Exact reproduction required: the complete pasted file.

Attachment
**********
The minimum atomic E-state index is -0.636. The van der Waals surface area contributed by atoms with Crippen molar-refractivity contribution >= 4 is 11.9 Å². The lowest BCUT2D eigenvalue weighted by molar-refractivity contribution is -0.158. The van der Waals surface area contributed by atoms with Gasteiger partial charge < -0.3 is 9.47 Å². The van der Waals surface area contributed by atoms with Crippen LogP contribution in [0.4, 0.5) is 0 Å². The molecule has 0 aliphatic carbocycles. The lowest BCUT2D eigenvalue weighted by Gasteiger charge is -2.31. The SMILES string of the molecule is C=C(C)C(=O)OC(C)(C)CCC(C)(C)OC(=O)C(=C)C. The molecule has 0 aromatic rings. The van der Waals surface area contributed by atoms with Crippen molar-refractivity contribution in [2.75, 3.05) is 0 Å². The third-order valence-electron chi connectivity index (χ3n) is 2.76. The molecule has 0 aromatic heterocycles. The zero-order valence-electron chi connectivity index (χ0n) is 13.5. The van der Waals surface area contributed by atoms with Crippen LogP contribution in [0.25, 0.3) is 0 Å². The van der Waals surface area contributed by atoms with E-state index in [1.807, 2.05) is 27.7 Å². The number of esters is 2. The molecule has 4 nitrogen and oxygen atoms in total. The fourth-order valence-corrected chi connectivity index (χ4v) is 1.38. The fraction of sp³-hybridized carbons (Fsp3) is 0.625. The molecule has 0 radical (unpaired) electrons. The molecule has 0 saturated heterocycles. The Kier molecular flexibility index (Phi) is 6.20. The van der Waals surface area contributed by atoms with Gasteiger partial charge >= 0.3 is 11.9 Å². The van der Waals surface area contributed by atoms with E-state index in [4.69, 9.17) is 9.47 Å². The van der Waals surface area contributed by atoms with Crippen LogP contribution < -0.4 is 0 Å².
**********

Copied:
The minimum atomic E-state index is -0.636. The van der Waals surface area contributed by atoms with Crippen molar-refractivity contribution >= 4 is 11.9 Å². The lowest BCUT2D eigenvalue weighted by molar-refractivity contribution is -0.158. The van der Waals surface area contributed by atoms with Gasteiger partial charge < -0.3 is 9.47 Å². The van der Waals surface area contributed by atoms with Crippen LogP contribution in [0.4, 0.5) is 0 Å². The molecule has 0 aliphatic carbocycles. The lowest BCUT2D eigenvalue weighted by Gasteiger charge is -2.31. The SMILES string of the molecule is C=C(C)C(=O)OC(C)(C)CCC(C)(C)OC(=O)C(=C)C. The molecule has 0 aromatic rings. The van der Waals surface area contributed by atoms with Crippen molar-refractivity contribution in [2.75, 3.05) is 0 Å². The third-order valence-electron chi connectivity index (χ3n) is 2.76. The molecule has 0 aromatic heterocycles. The zero-order valence-electron chi connectivity index (χ0n) is 13.5. The van der Waals surface area contributed by atoms with Crippen LogP contribution in [0.25, 0.3) is 0 Å². The van der Waals surface area contributed by atoms with E-state index in [1.807, 2.05) is 27.7 Å². The number of esters is 2. The molecule has 4 nitrogen and oxygen atoms in total. The fourth-order valence-corrected chi connectivity index (χ4v) is 1.38. The fraction of sp³-hybridized carbons (Fsp3) is 0.625. The molecule has 0 radical (unpaired) electrons. The molecule has 0 saturated heterocycles. The Kier molecular flexibility index (Phi) is 6.20. The van der Waals surface area contributed by atoms with Gasteiger partial charge >= 0.3 is 11.9 Å². The van der Waals surface area contributed by atoms with E-state index in [4.69, 9.17) is 9.47 Å². The van der Waals surface area contributed by atoms with Crippen LogP contribution < -0.4 is 0 Å².